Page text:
"These teachings have been brought to you from Padmasambhava's enlightened heart, across centuries, over a thousand years, by an unbroken lineage of masters, each one of whom only became masters because they had learned humbly to be disciples, and remained, in the deepest sense, disciples of their masters all their lives. Even at the age of eighty-two, when Dilgo Khyentse Rinpoche spoke of his master Janyang Khyentse, tears of gratitude and devotion came into his eyes. In his last letter to me before he died, he signed himself "the worst disciple." That showed me how endless true devotion is, how with the greatest possible realization comes the greatest devotion and the most complete, because the most humble, gratitude."
"The Tibetan Book of Living and Dying"
by Sogyal Rinpoche
May all beings, including ourselves have happiness and the causes of happiness.
May all beings, including ourselves be free from suffering and the causes of suffering.
May all beings, including ourselves rejoice in the well-being of others.
May all beings, including ourselves live in peace, free from greed and hatred.
How do we properly integrate the experience of the miraculous? How do we know where the ego stops, and the infinite begins?
That’s the quandary of the human condition. To come out of sacred rapture, and then have to deal with the imposition of your typical patterns of thought, typical forms of self-criticism, and overall skepticism.
I know now why the great masters make the important point or lesson of careful, loving, compassionate integration. What immediately comes to mind is the book by Jack Kornfield, “After the Ecstasy, The Laundry” – where the title itself is an appropriate, multi-faceted study on this predicament. That there is not only work to be done, oftentimes mundane, but also the important work of cleaning-up our own guises or clothing – the stuff we carry around on our backs and call spiritual.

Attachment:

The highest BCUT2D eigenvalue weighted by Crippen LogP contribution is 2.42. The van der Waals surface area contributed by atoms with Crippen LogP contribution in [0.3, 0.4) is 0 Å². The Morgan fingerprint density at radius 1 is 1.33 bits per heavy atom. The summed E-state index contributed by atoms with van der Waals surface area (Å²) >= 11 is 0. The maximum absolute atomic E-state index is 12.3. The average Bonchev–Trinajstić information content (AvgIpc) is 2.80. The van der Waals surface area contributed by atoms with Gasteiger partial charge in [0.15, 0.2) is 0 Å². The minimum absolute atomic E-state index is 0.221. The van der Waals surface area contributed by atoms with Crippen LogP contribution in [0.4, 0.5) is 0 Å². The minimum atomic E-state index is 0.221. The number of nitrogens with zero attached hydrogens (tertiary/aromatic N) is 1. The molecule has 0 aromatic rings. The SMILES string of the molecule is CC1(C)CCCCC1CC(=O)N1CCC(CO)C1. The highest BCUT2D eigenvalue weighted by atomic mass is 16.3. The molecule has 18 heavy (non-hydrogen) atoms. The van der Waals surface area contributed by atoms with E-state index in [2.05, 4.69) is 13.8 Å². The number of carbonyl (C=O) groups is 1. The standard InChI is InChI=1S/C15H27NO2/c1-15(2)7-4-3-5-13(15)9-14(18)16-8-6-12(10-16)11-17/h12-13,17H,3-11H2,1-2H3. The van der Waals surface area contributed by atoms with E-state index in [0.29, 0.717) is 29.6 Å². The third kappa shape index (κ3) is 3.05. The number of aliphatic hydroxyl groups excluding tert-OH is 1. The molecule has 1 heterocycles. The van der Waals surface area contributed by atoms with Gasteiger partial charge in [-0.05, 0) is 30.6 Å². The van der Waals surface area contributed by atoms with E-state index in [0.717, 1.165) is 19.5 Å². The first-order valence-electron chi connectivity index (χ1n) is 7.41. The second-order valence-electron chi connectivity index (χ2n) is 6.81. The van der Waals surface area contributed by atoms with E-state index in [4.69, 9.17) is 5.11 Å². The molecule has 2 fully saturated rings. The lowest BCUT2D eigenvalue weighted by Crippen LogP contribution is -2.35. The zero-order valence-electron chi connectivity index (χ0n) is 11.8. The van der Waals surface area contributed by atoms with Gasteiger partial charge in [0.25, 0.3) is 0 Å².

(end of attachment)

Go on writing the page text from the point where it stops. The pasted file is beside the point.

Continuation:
We all have our own unique stories and paths. This is especially true of the spiritual path. Even though this is the case, we must continually look to our teachers to help gently (sometimes not so gently!) guide us based upon their own hard-won wisdom – based upon many years of arduous work and experience.
I take great comfort in thinking of my teachers when it comes to integration of important events in my life – especially events that fall outside of typical or mundane experience. Without them, without their love, my means of processing – the very bandwidth of my analytical and intuitive abilities – is woefully inadequate.
I am my own worst enemy when it comes to accepting gifts – in whatever form they may arrive. I am slowly learning to accept them with graciousness and without self-imposed conditions. By that, I mean my association of guilt, inadequacy, skepticism, and unworthiness with the offering. It’s this backlash of feelings that sours or dirties (remember the laundry?) the overall experience – the very essence of the gift – the giving in and of itself.
I have been the recipient of immeasurable gifts – blessings – the numbers and forms beyond my ability to consciously comprehend. It is my ultimate lesson to be able to assimilate these blessings and not consider myself unworthy (oh yes, the dirty laundry again). To be able to trust in the intent of the giver and the giving is for me extremely difficult. It is as if I’m still a small child, not trusting the hand that offers – for fear that it will invariably become the hand that also takes-away.
We experience “special-ness” for a moment, and then quickly reject that notion for fear that we are being selfish, arrogant, or deluded. This is an important crossroad. We are warned of it – rightfully so – by our great teachers. We should not consider ourselves as any more special than the homeless person, begging for spare change down on the street corner. But at the same time, in that very moment of rapture, we are indeed special, because we have completely experienced the sacredness of the moment (the gift) – and then the moment is gone. It is then followed by the experience of duality (the laundry) – the humbling, imperfect, balancing-act that makes us human.